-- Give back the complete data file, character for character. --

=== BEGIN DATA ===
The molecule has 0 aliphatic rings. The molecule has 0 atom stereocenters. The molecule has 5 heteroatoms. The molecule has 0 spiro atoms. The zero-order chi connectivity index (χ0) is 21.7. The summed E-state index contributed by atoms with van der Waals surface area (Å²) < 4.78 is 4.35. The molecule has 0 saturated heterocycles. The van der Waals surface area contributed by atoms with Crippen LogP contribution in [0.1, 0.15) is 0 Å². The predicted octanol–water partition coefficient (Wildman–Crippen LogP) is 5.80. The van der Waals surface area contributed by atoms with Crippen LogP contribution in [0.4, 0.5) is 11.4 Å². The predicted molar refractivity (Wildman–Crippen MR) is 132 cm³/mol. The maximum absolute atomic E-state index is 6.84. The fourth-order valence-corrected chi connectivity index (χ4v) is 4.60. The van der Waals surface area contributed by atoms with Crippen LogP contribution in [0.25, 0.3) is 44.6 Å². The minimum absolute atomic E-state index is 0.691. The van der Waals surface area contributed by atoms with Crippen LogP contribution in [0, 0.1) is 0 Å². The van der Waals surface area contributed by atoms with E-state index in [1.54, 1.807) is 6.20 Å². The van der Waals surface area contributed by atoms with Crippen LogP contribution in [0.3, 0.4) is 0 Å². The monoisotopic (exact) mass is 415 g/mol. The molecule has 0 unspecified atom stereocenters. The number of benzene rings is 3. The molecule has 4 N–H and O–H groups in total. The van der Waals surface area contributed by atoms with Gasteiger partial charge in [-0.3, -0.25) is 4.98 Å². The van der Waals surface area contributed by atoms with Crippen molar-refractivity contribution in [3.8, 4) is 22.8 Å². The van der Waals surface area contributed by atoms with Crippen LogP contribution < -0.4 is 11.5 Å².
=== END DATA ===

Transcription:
The molecule has 0 aliphatic rings. The molecule has 0 atom stereocenters. The molecule has 5 heteroatoms. The molecule has 0 spiro atoms. The zero-order chi connectivity index (χ0) is 21.7. The summed E-state index contributed by atoms with van der Waals surface area (Å²) < 4.78 is 4.35. The molecule has 0 saturated heterocycles. The van der Waals surface area contributed by atoms with Crippen LogP contribution in [0.1, 0.15) is 0 Å². The predicted octanol–water partition coefficient (Wildman–Crippen LogP) is 5.80. The van der Waals surface area contributed by atoms with Crippen LogP contribution in [0.4, 0.5) is 11.4 Å². The predicted molar refractivity (Wildman–Crippen MR) is 132 cm³/mol. The maximum absolute atomic E-state index is 6.84. The fourth-order valence-corrected chi connectivity index (χ4v) is 4.60. The van der Waals surface area contributed by atoms with Crippen LogP contribution in [0.25, 0.3) is 44.6 Å². The minimum absolute atomic E-state index is 0.691. The van der Waals surface area contributed by atoms with Crippen LogP contribution in [0, 0.1) is 0 Å². The van der Waals surface area contributed by atoms with E-state index in [1.54, 1.807) is 6.20 Å². The van der Waals surface area contributed by atoms with Crippen LogP contribution in [0.3, 0.4) is 0 Å². The monoisotopic (exact) mass is 415 g/mol. The molecule has 0 unspecified atom stereocenters. The number of benzene rings is 3. The molecule has 4 N–H and O–H groups in total. The van der Waals surface area contributed by atoms with Gasteiger partial charge in [-0.3, -0.25) is 4.98 Å². The van der Waals surface area contributed by atoms with Crippen molar-refractivity contribution in [3.8, 4) is 22.8 Å². The van der Waals surface area contributed by atoms with Crippen LogP contribution < -0.4 is 11.5 Å².